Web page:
“Here she has chosen not to do so, despite the incredibly damaging impact the naming of Amy Nelson in the complaint heading would have on her business and reputation,” the file said. “If this decision had been made without consulting the Nelsons’ attorneys or Mr Nelson, the government’s intended relief would not give Ms. Nelson an opportunity to obtain even a scintilla of information to which she is entitled under the Discovery Rules. “

The filing also includes details of the progress of the criminal investigation. It is said that Carl Nelson first learned of this on April 2, 2020, “when FBI agents arrived unannounced at his Seattle home in the midst of the pandemic and informed him that he was the target of a federal investigation in the eastern district of Virginia. “

The funds were seized from six Nelsons bank accounts on May 22, 2020.

“On June 5, the FBI reappeared unannounced to ransack the Nelson’s home in the presence of Mr. Nelson, his wife and their four daughters – then aged 5, 3, 2 and 9 months,” the file said . “They stayed for less than an hour and then confiscated Nelson’s cell phone, laptop, and various paper documents.”

For friends of Amy Nelson and members of the Seattle Tech Community who have closely followed her entrepreneurial journey, details of the investigation and lawsuit against her husband shed new light on what she witnessed over the past year and contributed to the Closing gaps left social media posts in which she alluded to the legal entanglements.

“There is no advice I could have given myself a year ago because you couldn’t catch up this year,” she wrote in an Instagram post in December. “Your company has an amazing team of 100 employees and is growing by 20% from month to month? Do you own the house you worked for for years? Does your husband have a successful consulting business? Do your children go to school? Not in legal hell right now? In 12 months it will be very different. Buckle up.”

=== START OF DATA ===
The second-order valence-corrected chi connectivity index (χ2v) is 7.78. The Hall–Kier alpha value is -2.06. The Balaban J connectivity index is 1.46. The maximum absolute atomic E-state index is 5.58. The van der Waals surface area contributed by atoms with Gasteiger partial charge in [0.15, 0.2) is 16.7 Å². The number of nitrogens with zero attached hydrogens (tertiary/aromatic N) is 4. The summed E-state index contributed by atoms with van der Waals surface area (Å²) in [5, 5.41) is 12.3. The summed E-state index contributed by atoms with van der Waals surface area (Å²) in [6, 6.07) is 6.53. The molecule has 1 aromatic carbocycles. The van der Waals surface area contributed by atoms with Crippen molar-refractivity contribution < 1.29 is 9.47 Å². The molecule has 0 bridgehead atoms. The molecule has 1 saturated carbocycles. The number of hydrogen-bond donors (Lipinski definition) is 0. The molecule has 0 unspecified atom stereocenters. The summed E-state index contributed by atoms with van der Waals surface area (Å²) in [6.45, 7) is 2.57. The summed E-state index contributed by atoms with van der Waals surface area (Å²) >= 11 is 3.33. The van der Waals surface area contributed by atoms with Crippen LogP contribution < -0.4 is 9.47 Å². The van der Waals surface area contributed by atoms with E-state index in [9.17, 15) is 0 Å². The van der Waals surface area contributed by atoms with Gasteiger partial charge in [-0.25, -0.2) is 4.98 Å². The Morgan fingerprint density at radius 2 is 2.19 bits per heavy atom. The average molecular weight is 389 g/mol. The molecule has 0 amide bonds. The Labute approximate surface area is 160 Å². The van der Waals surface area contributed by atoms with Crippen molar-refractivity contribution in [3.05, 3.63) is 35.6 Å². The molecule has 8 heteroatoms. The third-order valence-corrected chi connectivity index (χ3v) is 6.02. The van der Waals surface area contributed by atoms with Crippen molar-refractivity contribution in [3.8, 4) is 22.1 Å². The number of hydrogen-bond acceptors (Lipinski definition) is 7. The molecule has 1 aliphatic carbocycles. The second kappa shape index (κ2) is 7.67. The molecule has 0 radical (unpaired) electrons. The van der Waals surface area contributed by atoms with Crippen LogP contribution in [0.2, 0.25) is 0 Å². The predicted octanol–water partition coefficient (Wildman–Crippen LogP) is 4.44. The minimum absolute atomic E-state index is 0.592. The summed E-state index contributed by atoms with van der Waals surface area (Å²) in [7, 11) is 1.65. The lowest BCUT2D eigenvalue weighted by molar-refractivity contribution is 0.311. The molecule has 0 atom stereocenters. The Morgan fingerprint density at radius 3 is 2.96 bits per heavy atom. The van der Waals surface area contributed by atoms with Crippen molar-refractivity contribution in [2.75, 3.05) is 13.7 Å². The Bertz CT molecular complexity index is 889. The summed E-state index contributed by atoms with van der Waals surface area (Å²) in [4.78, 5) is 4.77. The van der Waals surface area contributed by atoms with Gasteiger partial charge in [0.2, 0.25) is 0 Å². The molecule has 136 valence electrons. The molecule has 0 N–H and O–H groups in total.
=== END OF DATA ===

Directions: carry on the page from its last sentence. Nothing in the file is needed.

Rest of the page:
One day I’ll tell the story of my 2020. You won’t believe it; Not me. My trust in institutions has been shaken. But I’m still here and now I can tell you what life is like in the middle of a 60 minute story or a long read. It’s whiplash + raw life + can’t wait for it to be over.

– Amy Sterner Nelson (@Amy_K_Nelson) December 23, 2020

Amazon claims in court records that Carl Nelson and his former real estate colleague at Amazon, Casey Kirschner, were involved in downright fraud, not a sideline, by receiving millions in payments from real estate developer Northstar Commercial Partners.

Northstar and its CEO Brian Watson “have done all of their business with us through fraud, and particularly by paying bribes and kickbacks to corrupt insiders at our company,” said Elizabeth Papez, an attorney for Amazon, during a January trial.

Carl Nelson has filed his own lawsuit against Amazon in the King County Superior Court in Seattle, alleging, in part, that the company violated Washington state’s new non-compete law. His attorneys claim Amazon breached his contract by suing him in federal court in Virginia, rather than the Washington jurisdiction set out in the agreement.

The latest filing by Nelsons attorneys states that Amazon initially based its civil action on an employment contract signed by another Amazon employee, not Nelson, with “an entirely different employment contract with different terms and conditions for external income.”

Amazon has since updated its complaint with the correct contract, but the Nelsons lawyers allege in the filing that the company nonetheless “predicted a substantial part of those initial allegations against Mr Nelson – and presumably all of his first talks with the government – on an employment contract that had nothing to do with him. “

The filing also provides a glimpse into Carl Nelson’s legal defense, noting that “Amazon has suggested that Mr. Nelson’s actions constitute an undisclosed conflict of interest that the Supreme Court has specifically identified as honest service fraud,” like that Federal law defines “a plan or contrivance to deprive another of the intangible right to honest services.”

In its previous forfeiture filing, the government stated that the seized funds represented revenue not only from suspected honest service fraud or a conspiracy to commit fraud, but also from suspected money laundering or unlawful monetary transactions.

Leave a Comment